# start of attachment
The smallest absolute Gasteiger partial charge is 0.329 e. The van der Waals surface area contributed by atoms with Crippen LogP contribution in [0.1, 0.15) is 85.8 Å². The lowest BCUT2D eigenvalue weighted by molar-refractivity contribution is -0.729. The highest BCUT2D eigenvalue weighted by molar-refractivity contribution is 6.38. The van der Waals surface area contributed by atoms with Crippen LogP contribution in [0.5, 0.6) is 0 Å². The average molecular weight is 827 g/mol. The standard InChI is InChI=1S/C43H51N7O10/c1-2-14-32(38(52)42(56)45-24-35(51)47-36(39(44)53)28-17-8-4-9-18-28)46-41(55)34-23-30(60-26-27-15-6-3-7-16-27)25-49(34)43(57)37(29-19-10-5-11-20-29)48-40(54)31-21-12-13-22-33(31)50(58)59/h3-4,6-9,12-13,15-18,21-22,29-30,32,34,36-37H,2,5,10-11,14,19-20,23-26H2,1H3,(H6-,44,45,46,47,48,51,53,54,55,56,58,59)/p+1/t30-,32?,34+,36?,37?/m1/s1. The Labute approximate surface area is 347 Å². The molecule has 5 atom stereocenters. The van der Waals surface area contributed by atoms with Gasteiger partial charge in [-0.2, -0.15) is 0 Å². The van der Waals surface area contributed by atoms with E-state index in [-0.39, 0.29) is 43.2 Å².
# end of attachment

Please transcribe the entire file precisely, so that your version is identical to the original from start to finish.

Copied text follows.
The smallest absolute Gasteiger partial charge is 0.329 e. The van der Waals surface area contributed by atoms with Crippen LogP contribution in [0.1, 0.15) is 85.8 Å². The lowest BCUT2D eigenvalue weighted by molar-refractivity contribution is -0.729. The highest BCUT2D eigenvalue weighted by molar-refractivity contribution is 6.38. The van der Waals surface area contributed by atoms with Crippen LogP contribution in [0.5, 0.6) is 0 Å². The average molecular weight is 827 g/mol. The standard InChI is InChI=1S/C43H51N7O10/c1-2-14-32(38(52)42(56)45-24-35(51)47-36(39(44)53)28-17-8-4-9-18-28)46-41(55)34-23-30(60-26-27-15-6-3-7-16-27)25-49(34)43(57)37(29-19-10-5-11-20-29)48-40(54)31-21-12-13-22-33(31)50(58)59/h3-4,6-9,12-13,15-18,21-22,29-30,32,34,36-37H,2,5,10-11,14,19-20,23-26H2,1H3,(H6-,44,45,46,47,48,51,53,54,55,56,58,59)/p+1/t30-,32?,34+,36?,37?/m1/s1. The Labute approximate surface area is 347 Å². The molecule has 5 atom stereocenters. The van der Waals surface area contributed by atoms with Gasteiger partial charge in [-0.2, -0.15) is 0 Å². The van der Waals surface area contributed by atoms with E-state index in [-0.39, 0.29) is 43.2 Å².